What might it take to feed a million people on Mars? Lab-grown meat, tunnel-grown crops and cricket farms, a new study finds.
When it comes to plans for crewed missions to Mars, NASA typically assumes round trips with only brief stopovers on the Red Planet. However, commercial space companies have emerged with the goal of colonizing outer space, with SpaceX specifically aiming to develop a civilization on Mars.
The most practical strategy for long stays on Mars involves living off resources that already exist on the Red Planet instead of relying on resupply ships from Earth. The five major consumable resources that researchers identified Martian settlements would need include energy, water, oxygen, construction material and food, and the first four are potentially abundant on Mars.
For instance, solar power, likely supplemented with nuclear-fission reactors, can help provide energy for would-be Martians. Ice and hydrated minerals on Mars are sources of water. Carbon dioxide can get converted into oxygen. Finally, Martian soil can be readily made into bricks for building supplies.
In comparison, there is no food naturally available on Mars, and there is no easy way to create it from any raw materials on the Red Planet using, say, a simple chemical reactor, the researchers said.
"Food is probably going to be the hardest thing to make locally on Mars, and you can't just import it all if you want to have a self-sufficient settlement," study lead author Kevin Cannon, a planetary scientist at the University of Central Florida in Orlando, told Space.com.
Given this challenge, the scientists wanted to see what it might take to reach the radical goal of producing enough food on Mars to feed 1 million people.
"We were working with a lot of people who wanted to grow plants in the simulated Mars soils we create, and this led us to look at what research was being done in terms of producing food for future human missions to the moon or Mars," Cannon said. "It turns out most of the focus has been on very low-calorie vegetables, and the latest innovations in alternative protein sources were not being considered. We asked the question: Instead of a short NASA-style mission to Mars, what would it take to feed a city of 1 million people, like what SpaceX is imagining?"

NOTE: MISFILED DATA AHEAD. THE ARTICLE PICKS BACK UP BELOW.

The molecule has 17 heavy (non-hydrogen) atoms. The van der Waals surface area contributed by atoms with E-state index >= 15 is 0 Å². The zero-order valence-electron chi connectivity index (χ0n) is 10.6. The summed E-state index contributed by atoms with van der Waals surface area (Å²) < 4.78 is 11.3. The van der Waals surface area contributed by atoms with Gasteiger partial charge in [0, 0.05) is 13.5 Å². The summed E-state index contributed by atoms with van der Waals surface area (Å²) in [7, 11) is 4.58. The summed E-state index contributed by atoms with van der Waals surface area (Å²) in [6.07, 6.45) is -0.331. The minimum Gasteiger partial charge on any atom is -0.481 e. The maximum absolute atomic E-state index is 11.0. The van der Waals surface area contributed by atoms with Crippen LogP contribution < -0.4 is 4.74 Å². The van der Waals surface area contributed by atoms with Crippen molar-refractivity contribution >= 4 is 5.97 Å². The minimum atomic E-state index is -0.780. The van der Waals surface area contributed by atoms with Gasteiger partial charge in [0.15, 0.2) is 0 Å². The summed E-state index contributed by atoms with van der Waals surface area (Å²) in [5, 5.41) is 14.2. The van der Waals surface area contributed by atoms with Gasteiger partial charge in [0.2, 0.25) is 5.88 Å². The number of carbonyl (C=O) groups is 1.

The researchers noted that raising farm animals for dairy and meat would not be practical on Mars in the near term because of the challenges of shipping them across space. At the same time, they noted that most people do not want to go completely vegetarian. The solution? Insect farms and lab-grown meat, they suggested.
Insect farms are well-suited for Martian cuisine, as they provide a lot of calories per unit land while using relatively minor amounts of water and feed, the researchers said. Crickets in particular are one of the more promising examples of edible insects, with cricket flour potentially incorporated and hidden in many different recipes, they noted.
"Bugs are the way to go, if people can get over the gross factor," Cannon said.
For those who do not fancy insects, "cellular agriculture" — that is, food derived from cells grown in lab dishes — could help people on Mars eat a somewhat more familiar diet, the researchers said. Everything from algae to meat and fish to cow-less milk and chicken-less eggs are now possible, they said. The large amounts of money that investors have poured into refining such technology has already driven down the costs of a cultured meat burger from $325,000 to $11 per patty in two years, they added.
When it comes to crops, concept art of Martian settlements usually features greenhouses, but those may not prove practical, the researchers said. Because Mars is so far from the sun, even on the' equator, where sunlight is strongest, the amount of light plants would receive would be similar to what they get in Alaska. Moreover, although greenhouses are made of clear window panes, these still typically absorb 50 to 70 percent of light on Earth, and may block even more on Mars, since a stronger material is likely needed to support a heated, pressurized interior, given how the air on the Red Planet is much colder and thinner than on Earth.